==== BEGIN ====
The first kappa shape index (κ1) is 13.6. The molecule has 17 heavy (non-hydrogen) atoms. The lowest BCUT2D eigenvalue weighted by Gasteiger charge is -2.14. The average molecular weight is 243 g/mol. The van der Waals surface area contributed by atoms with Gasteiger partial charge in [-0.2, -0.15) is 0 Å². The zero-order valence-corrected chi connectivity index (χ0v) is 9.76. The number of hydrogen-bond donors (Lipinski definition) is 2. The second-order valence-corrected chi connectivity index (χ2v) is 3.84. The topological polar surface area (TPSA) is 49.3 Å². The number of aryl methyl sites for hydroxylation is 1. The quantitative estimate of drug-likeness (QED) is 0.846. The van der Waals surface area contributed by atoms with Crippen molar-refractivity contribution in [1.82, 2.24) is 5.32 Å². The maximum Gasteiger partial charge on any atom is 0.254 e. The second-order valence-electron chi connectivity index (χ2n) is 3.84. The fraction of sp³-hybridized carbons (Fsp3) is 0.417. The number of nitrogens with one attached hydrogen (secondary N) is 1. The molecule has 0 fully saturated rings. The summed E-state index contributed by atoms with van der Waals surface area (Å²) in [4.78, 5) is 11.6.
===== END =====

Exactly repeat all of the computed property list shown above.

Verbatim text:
The first kappa shape index (κ1) is 13.6. The molecule has 17 heavy (non-hydrogen) atoms. The lowest BCUT2D eigenvalue weighted by Gasteiger charge is -2.14. The average molecular weight is 243 g/mol. The van der Waals surface area contributed by atoms with Gasteiger partial charge in [-0.2, -0.15) is 0 Å². The zero-order valence-corrected chi connectivity index (χ0v) is 9.76. The number of hydrogen-bond donors (Lipinski definition) is 2. The second-order valence-corrected chi connectivity index (χ2v) is 3.84. The topological polar surface area (TPSA) is 49.3 Å². The number of aryl methyl sites for hydroxylation is 1. The quantitative estimate of drug-likeness (QED) is 0.846. The van der Waals surface area contributed by atoms with Crippen molar-refractivity contribution in [1.82, 2.24) is 5.32 Å². The maximum Gasteiger partial charge on any atom is 0.254 e. The second-order valence-electron chi connectivity index (χ2n) is 3.84. The fraction of sp³-hybridized carbons (Fsp3) is 0.417. The number of nitrogens with one attached hydrogen (secondary N) is 1. The molecule has 0 fully saturated rings. The summed E-state index contributed by atoms with van der Waals surface area (Å²) in [4.78, 5) is 11.6.